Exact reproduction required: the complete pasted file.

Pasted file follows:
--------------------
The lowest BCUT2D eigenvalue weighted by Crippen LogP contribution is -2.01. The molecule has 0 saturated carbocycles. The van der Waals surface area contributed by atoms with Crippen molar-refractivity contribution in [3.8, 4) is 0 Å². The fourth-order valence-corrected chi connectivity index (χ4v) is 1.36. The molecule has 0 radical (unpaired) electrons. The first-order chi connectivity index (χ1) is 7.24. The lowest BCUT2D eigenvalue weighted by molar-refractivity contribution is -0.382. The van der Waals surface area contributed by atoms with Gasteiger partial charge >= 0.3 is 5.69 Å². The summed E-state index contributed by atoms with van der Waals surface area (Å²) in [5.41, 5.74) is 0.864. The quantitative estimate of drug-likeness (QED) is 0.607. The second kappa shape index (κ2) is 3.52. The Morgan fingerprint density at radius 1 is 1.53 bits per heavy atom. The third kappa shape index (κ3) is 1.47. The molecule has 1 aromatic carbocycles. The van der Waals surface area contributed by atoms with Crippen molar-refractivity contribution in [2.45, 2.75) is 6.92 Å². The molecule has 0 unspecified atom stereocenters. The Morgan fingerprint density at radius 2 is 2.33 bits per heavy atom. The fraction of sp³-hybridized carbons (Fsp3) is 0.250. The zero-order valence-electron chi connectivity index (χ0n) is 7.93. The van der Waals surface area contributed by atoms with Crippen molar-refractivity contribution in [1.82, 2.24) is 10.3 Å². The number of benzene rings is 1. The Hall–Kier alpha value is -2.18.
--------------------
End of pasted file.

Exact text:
The lowest BCUT2D eigenvalue weighted by Crippen LogP contribution is -2.01. The molecule has 0 saturated carbocycles. The van der Waals surface area contributed by atoms with Crippen molar-refractivity contribution in [3.8, 4) is 0 Å². The fourth-order valence-corrected chi connectivity index (χ4v) is 1.36. The molecule has 0 radical (unpaired) electrons. The first-order chi connectivity index (χ1) is 7.24. The lowest BCUT2D eigenvalue weighted by molar-refractivity contribution is -0.382. The van der Waals surface area contributed by atoms with Gasteiger partial charge >= 0.3 is 5.69 Å². The summed E-state index contributed by atoms with van der Waals surface area (Å²) in [5.41, 5.74) is 0.864. The quantitative estimate of drug-likeness (QED) is 0.607. The second kappa shape index (κ2) is 3.52. The Morgan fingerprint density at radius 1 is 1.53 bits per heavy atom. The third kappa shape index (κ3) is 1.47. The molecule has 1 aromatic carbocycles. The van der Waals surface area contributed by atoms with Crippen molar-refractivity contribution in [2.45, 2.75) is 6.92 Å². The molecule has 0 unspecified atom stereocenters. The Morgan fingerprint density at radius 2 is 2.33 bits per heavy atom. The fraction of sp³-hybridized carbons (Fsp3) is 0.250. The zero-order valence-electron chi connectivity index (χ0n) is 7.93. The van der Waals surface area contributed by atoms with Crippen molar-refractivity contribution in [1.82, 2.24) is 10.3 Å². The number of benzene rings is 1. The Hall–Kier alpha value is -2.18.